sports surveillance

A primary material that will be used in my research is the ESPN network. The research question I have is how media surveillance does or does not focus on the “bad boys” of sports more than the good. The biggest form of mass media in regards to sports is television. ESPN’s slogan is “the worldwide leader in sports”, so it is appropriate to use ESPN as a source of information. If something is going on in the world of sports positive or negative ESPN will have the story and will be following the story in their programs.

Different analysts discuss hot topics that go on in sports throughout the day until another “juicy” or interesting story occurs. Programs such as ESPNFirst Take includes sports analyst that debate on certain hot topics surrounding the media in sports good or bad. A prime example is Tiger Woods in the most recent Masters tournament. Tiger Woods was disqualified and it was discussed on a segment of First Take whether or not he knew that he disqualified himself. Analysts discussed how it could have been the pressure on him to do well because he has redeemed himself as a golfer as of late. It was said that the pressure from the masters was due to the criticism from the domestic dispute in 2010. If not for his off the golf course issues and the worldwide notoriety this would not have made a segment. Most of the analyst study sports as a whole or are former players that know the sport well enough to talk and debate about it. This material will be useful because at times the topic is whether or not it is fair to scrutinize a player for the actions that are made. I will use this material to get professionals’ perspectives on how the media portrays certain athletes. Also I will use ESPN to gather my own research by observing the stories that make headlines and whether or not the “bad guys” of sports are shown more.

Another form of material I will use is YouTube interviews of athletes getting in trouble with the law or admission to doping. Lance Armstrong recently talked to Oprah admitting the use of performance enhancing drugs in his sport of cycling. The media had continuous stories about him and his Admission and at the time it appeared to be the headline of major sporting networks opposed to the success of other athletes going on around that time. Because of the huge media circulation during Armstrong’s admission to doping I am starting to see a trend of what is important in the mass media of sports. To answer my question I can analyze this sporting network and see what seems to be aired more, a superstar athlete admission to steroids or what college football team has won the national championship.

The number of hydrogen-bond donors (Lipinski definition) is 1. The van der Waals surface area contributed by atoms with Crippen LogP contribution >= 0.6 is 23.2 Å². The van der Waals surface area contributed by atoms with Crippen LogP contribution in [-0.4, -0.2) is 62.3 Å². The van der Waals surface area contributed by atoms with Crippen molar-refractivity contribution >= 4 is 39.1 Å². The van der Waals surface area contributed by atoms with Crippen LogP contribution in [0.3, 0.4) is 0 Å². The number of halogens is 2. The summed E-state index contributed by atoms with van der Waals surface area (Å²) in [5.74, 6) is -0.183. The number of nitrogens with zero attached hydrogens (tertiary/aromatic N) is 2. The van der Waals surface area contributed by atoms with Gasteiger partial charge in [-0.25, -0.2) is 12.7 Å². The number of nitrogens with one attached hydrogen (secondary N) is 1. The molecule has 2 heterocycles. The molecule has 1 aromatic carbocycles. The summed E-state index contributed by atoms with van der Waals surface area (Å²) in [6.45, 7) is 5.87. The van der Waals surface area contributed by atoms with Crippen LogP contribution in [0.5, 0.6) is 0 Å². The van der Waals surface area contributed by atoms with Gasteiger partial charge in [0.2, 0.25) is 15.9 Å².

The topic of surveillance in sports media I am questioning whether or not the media in sports focuses on the “bad boys” of sports more than the good. When I was thinking about a topic in which to choose I thought about what is interesting to the general public and sports came to mind. Sports stories are always in the media and in the eyes of the people who watch them. More specifically sports athletes, so I wanted to research how the media portrays them.

My research is important to sports fans because it focuses on how the media portrays the sports figures we know and love. I know as a sports fan I like to know a lot about different athletes but at times it overwhelms me when I watch ESPN and hear negative stories about athletes and their personal life. I wonder sometimes does the media tend to focus on the bad more than the good. I am adding to the existing research of the media’s influence on sports.

Programs on ESPN such as First Take go in depth with certain topics in the world of sports and many sports fans watch. These analysts discuss these topics and everyday fans listen and take in all of the information. So if the network produces negative stories fans will receive them as negative stories. At times it seems like the media focuses on the negative aspects of sports and I know that sports fans would appreciate how the media portrays the sports figures they watch.

Unless otherwise stated, the content of this page is licensed under Creative Commons Attribution-ShareAlike 3.0 License